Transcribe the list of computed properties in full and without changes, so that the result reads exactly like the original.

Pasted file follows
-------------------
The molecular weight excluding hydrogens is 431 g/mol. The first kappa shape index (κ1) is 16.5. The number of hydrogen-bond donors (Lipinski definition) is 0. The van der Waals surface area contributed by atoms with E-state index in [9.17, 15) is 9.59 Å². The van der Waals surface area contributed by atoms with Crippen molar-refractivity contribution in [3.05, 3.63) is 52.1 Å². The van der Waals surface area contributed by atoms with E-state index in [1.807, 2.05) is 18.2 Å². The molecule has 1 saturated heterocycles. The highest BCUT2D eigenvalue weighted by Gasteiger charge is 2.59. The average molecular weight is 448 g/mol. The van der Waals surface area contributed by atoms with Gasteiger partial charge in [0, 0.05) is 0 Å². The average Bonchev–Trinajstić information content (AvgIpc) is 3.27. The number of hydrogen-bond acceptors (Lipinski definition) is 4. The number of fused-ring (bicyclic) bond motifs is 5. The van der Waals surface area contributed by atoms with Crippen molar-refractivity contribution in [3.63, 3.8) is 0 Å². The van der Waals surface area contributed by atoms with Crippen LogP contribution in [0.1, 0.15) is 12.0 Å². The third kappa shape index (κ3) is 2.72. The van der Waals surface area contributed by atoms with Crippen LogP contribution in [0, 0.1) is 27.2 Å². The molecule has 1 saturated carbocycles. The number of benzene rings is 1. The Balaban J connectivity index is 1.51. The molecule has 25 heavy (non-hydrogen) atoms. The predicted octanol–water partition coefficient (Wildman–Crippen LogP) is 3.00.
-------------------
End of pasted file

The molecular weight excluding hydrogens is 431 g/mol. The first kappa shape index (κ1) is 16.5. The number of hydrogen-bond donors (Lipinski definition) is 0. The van der Waals surface area contributed by atoms with E-state index in [9.17, 15) is 9.59 Å². The van der Waals surface area contributed by atoms with Crippen molar-refractivity contribution in [3.05, 3.63) is 52.1 Å². The van der Waals surface area contributed by atoms with E-state index in [1.807, 2.05) is 18.2 Å². The molecule has 1 saturated heterocycles. The highest BCUT2D eigenvalue weighted by Gasteiger charge is 2.59. The average molecular weight is 448 g/mol. The van der Waals surface area contributed by atoms with Gasteiger partial charge in [0, 0.05) is 0 Å². The average Bonchev–Trinajstić information content (AvgIpc) is 3.27. The number of hydrogen-bond acceptors (Lipinski definition) is 4. The number of fused-ring (bicyclic) bond motifs is 5. The van der Waals surface area contributed by atoms with Crippen molar-refractivity contribution in [3.63, 3.8) is 0 Å². The van der Waals surface area contributed by atoms with Crippen LogP contribution in [0.1, 0.15) is 12.0 Å². The third kappa shape index (κ3) is 2.72. The van der Waals surface area contributed by atoms with Crippen LogP contribution in [0, 0.1) is 27.2 Å². The molecule has 1 saturated carbocycles. The number of benzene rings is 1. The Balaban J connectivity index is 1.51. The molecule has 25 heavy (non-hydrogen) atoms. The predicted octanol–water partition coefficient (Wildman–Crippen LogP) is 3.00.